In editorial writing there are three ways to get a reaction out of people.
The first is to employ a salacious title or graphic. What may have been the most popular story I ever wrote was titled “Victoria’s Other Secret” on the subject of using a variety of catalog formats to increase the open rate. Pretty dry stuff, but the mere mention of a lingerie purveyor was enough to guarantee strong readership.
The second method is to be a cheerleader, to tell your target audience just what they want to hear. “The Dead Tree Myth”, a story I wrote recently for the Inland Press Association (the national newspaper trade association) in defense of newspapers has been steadily republished by newspapers across the country. No surprise there.
The third way is to incite controversy, which is just what Johnson’s World did in the March issue of Quick Printing with “Going Postal in a FedEx World”.
Post Office: Good; Congress: Bad
How dare someone criticize the US Postal Service in a magazine for printers and mailers! My hat is off to Johnson’s World readers; I did not receive a single death threat. Instead, I heard well-reasoned arguments in defense of the Postal Service. The vitriol was reserved for the US Congress.
Everyone wanted me to know that Congress’s draconian pension requirements were the source of all Postal Service woes, and that without this requirement everything would be sunshine and roses down at the ol’ post office.
Everyone is wrong. I deliberately made no reference to the pension mandate in my column because I didn’t want to distract from the real problems.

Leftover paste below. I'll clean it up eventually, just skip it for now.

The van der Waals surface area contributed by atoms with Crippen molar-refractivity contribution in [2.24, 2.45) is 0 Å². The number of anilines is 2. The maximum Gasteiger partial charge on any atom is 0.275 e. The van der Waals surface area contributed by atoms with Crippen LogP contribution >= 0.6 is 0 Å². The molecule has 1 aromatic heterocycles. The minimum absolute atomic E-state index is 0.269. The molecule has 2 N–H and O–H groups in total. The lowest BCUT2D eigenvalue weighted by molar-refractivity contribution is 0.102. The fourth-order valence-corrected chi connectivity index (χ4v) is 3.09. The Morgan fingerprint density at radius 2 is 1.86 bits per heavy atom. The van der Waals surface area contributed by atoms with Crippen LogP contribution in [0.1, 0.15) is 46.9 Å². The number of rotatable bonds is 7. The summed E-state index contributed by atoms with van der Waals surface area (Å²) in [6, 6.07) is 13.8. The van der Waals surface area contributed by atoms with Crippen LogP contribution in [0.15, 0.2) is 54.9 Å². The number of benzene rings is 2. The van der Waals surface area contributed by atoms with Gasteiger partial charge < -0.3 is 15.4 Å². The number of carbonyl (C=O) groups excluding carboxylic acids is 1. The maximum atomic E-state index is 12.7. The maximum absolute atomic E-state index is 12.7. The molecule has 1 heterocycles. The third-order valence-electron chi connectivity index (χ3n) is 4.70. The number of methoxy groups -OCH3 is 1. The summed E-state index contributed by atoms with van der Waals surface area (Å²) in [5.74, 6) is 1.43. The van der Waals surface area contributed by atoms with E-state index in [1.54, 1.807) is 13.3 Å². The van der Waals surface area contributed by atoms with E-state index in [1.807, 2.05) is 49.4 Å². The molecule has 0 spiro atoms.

I’m not questioning the gravity of the pre-funding mandate. I am pointing out that if it were repealed tomorrow, the USPS would still be in deep trouble, for two reasons.
The first is math. The simple fact is that once the retiree funding prepayment is removed, our postal service still loses billions of dollars each year from its operations and has done so since 2009.
Calculations are often presented for multiple year periods in order to make computations appear rosier. By reaching back to 2006, the year that the prefunding mandate went into force (and also the year mail volume peaked), we can create the illusion of a break-even. This is lying with statistics. Record losses from operations are increasing every year, even as mail volume is steadily decreasing.
The second reason is service. Last night in my mailbox there were two LL Bean catalogs, one for me and one properly addressed to my neighbor. It was a stupid, careless mistake on the part of the letter carrier and I won’t accept any excuses for it. Sloppy and ambivalent service is not the fault of Congress. It is a systemic disease within the culture of the Postal Service and its unions, and it is deadly.
Poor Service Strikes Again!
Even as I am writing this, a friend used text messaging to let me know that she received the postcard that I mailed last month while on vacation. Like my Christmas card story in my last column, a foreign country’s postal service was involved so we can’t pinpoint why it took so long to arrive. However, the fact remains that while I was away all of my crucial communications were trusted to Internet-based media.
My postcard and letter-writing habit is viewed by friends and business associates alike as a quaint and charming whimsy left over from a bygone era.
While we are all striving mightily (and I lead the pack) to persuade the public that printed mail is the most effective medium by which to transmit information (it’s true, after all), some mail person is delivering your catalog to the wrong house.
No matter what the final shape of postal reform, the United States Postal Service will have do to better than this.
Steve Johnson is president of Copresco in Carol Stream, IL; a pioneer in digital printing technology and print on demand. Contact him at MyPRINTResource.com/10111496, or send direct feedback about this column via www.copresco.com/forms/contact.htm.